A smarter border - new solutions to an odd problem
With yet more returnees breaking out of quarantine to get a bit of fresh air and go shopping, calls for a technical solution appear to have intensified without any real understanding of either the technology involved or the social aspects of such a service.
Those returning to New Zealand must undergo 14 days in quarantine before being released into the wild, and for some the idea of two weeks in a relatively nice hotel is just too much. Four of them have indeed made their escape, dodged the searchlights and slipped past the guards in search of temporary freedom, only to be returned to the comfort of their appointed facility later in the day.
One tech option being widely touted - the so-called CovidCard - would require all citizens and visitors to New Zealand to carry a unique identifying Bluetooth card that would be used to track every entrance and exit to bars, restaurants, cafes, offices, public transport, buildings, parks and presumably private homes. All such establishments would be required to set up a Bluetooth beacon and the doors would be wired in such a way as to deny entry to anyone not carrying said card.
This seems a tad extreme, to put it mildly, yet the card is being tested at the moment with a view to launching before the end of the year.
The cost of deployment is likely to be in the tens, if not hundreds of millions of dollars (the cards, the beacons and the associated marketing campaign requiring everyone to get up to speed with carrying not only a state-issued ID card but one that actively monitors their location) and in order to spend that amount support for the idea should be nearly universal. However, Kiwis have a long tradition of not wanting state-issued ID cards, opposing both firearms and drivers licences for many years, and are unlikely to flock to one that reports back to base on their behalf.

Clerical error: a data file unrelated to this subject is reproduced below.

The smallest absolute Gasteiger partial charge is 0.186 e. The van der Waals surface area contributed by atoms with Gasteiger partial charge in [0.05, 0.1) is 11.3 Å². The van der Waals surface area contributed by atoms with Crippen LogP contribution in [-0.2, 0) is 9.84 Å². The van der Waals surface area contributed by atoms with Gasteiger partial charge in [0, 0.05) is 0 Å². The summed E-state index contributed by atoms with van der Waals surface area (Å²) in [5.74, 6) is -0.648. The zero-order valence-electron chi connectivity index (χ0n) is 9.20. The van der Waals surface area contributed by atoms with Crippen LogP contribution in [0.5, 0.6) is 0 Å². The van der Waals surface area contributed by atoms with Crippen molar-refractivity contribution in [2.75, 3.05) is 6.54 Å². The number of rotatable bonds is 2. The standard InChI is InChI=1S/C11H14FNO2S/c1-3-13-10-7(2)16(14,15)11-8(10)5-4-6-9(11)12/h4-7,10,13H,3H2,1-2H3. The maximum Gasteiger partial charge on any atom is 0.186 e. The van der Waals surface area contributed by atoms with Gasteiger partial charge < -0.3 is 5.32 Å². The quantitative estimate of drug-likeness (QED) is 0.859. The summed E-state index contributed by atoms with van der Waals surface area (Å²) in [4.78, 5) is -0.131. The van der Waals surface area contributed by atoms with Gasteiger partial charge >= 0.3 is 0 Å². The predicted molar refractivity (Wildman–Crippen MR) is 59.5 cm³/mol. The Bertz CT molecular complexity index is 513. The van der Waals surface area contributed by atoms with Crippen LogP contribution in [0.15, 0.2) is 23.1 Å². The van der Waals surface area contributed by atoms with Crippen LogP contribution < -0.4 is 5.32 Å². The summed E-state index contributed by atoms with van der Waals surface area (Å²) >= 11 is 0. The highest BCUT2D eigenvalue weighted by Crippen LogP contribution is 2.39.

However, there are alternatives that could be considered as a way to reduce both cost and increase our border security, and no they don't include snipers equiped with night-vision goggles.
Given we apparently have no community transmission of COVID-19 the problem seems to revolve around the security at these quarantine facilities and the ease with which returnees can get out. Alternative facilities have been used in the past such as the Defence Force base in Northland that was set up to house those returning from Wuhan province in the early days of the outbreak. Sure, it's colder now and the fleet of camper vans are likely to be uninsulated - but moving hundreds of people to that location and setting up similar is likely to cost a lot less than the CovidCard, even if sheepskin slippers are included in the price.
There are of course a number of other facilities that are already locked down - Mount Eden Corrections Centre is close to shops and some nice cafes, but not so easy to slip out of as a downtown hotel, plus since the new building was brought online, the old stone wing is largely unused and could easily be converted into a welcoming secure location.
Finally there are the returnees themselves who might feel that regardless of the surroundings in which they find themselves (room service notwithstanding) they would quite like to make a break for freedom. Why not simply equip all returnees with ankle monitors of the sort widely used for those on home detention. There is already a process for fitting and tracking such devices and we could presumably recycle them at the end of each use thus ensuring we can find those who might be tempted to leg it, assuming of course that they take their ankles with them.
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